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Looking back on his role as National Republican Senatorial Campaign Committee chairman, Sen. John Cornyn, R-Texas, said he believes Republicans will learn from this election cycle’s defeats to improve the way the party works with candidates and campaigns.
“If the question is, can we do better, based on what we learned the last four years, I think we can,” he said. “That’s going to be a combination of tactics, recruitment and policy. I think the Republican Party as a whole has learned some valuable lessons, many of which we are now digesting. But that shouldn’t be a short process. That should be a fully considered and deliberative process.”
As NRSC chairman, Cornyn lost a net of two seats in 2012 — failing to take advantage of a Senate election environment that appeared to favor the GOP. In fact, every Senate Democrat who stood for re-election won, and Republicans lost GOP-held seats in Maine, Indiana and Massachusetts. The only Republican pickup came in Nebraska.
Cornyn supporters have stressed that on his watch Republicans have gained a net of five seats, including two women and two Latino senators. The GOP conference voted Wednesday to elevate him to minority whip, the number two spot in Senate Republican leadership.
The culprit behind many of the NRSC’s problems is divisive primaries that selected lackluster nominees. In 2012, for example, GOP nominees in Indiana and Missouri faltered, paving the way for Democratic wins in those conservative states.
After all this, Cornyn says he’s “skeptical” there’s a better way for the national party to play in primaries in a more productive manner.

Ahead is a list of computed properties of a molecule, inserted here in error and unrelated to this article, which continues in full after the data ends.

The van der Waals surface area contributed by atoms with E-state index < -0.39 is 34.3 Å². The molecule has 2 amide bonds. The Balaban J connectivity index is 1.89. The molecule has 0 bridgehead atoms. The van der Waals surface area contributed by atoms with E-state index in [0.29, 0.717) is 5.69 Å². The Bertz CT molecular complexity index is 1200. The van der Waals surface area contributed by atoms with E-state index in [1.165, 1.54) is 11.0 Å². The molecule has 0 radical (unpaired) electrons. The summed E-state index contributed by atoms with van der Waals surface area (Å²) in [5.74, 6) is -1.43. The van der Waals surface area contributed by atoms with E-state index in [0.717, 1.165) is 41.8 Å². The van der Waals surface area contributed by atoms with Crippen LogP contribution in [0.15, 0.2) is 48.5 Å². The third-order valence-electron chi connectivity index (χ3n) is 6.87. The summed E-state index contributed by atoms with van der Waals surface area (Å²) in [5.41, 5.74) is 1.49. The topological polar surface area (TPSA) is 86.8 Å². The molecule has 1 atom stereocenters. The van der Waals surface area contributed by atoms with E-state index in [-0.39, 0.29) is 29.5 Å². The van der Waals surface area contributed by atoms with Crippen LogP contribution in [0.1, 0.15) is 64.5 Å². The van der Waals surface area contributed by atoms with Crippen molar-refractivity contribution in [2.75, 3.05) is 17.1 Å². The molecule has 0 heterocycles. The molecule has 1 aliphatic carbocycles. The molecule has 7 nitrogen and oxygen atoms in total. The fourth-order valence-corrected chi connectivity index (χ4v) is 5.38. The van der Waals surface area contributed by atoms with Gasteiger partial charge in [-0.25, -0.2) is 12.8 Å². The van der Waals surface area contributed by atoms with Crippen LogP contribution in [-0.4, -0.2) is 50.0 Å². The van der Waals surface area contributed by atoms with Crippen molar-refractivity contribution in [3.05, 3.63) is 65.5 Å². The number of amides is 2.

“I think there’s also recognition that it’s important to have principled conservatives, who not only have the philosophy, but also have the qualities as a candidate to run a very good and successful election in the general election,” Cornyn said. “I’ve learned a few things, and hopefully everyone on our side has learned a few things.”
But the Texas Republican cautioned that the answer to the GOP’s campaign woes is more complicated than just the primary. His Senate nominees, such as former Wisconsin Gov. Tommy Thompson, lost because Democrats trounced the party in turnout. Cornyn said Thompson told him recently that when GOP presidential nominee Mitt Romney lost his state by 7 points, “I didn’t have a chance.”
Cornyn’s successor, Sen. Jerry Moran, R-Kan., will have his hands full in 2014. Democrats must defend 20 seats, many of which are in traditionally conservative territory, while Republicans need to hold on to 13 seats. On Wednesday morning, Moran tapped two of his colleagues, Sen. Rob Portman of Ohio and Senator-elect Ted Cruz of Texas to serve as his deputies at the committee.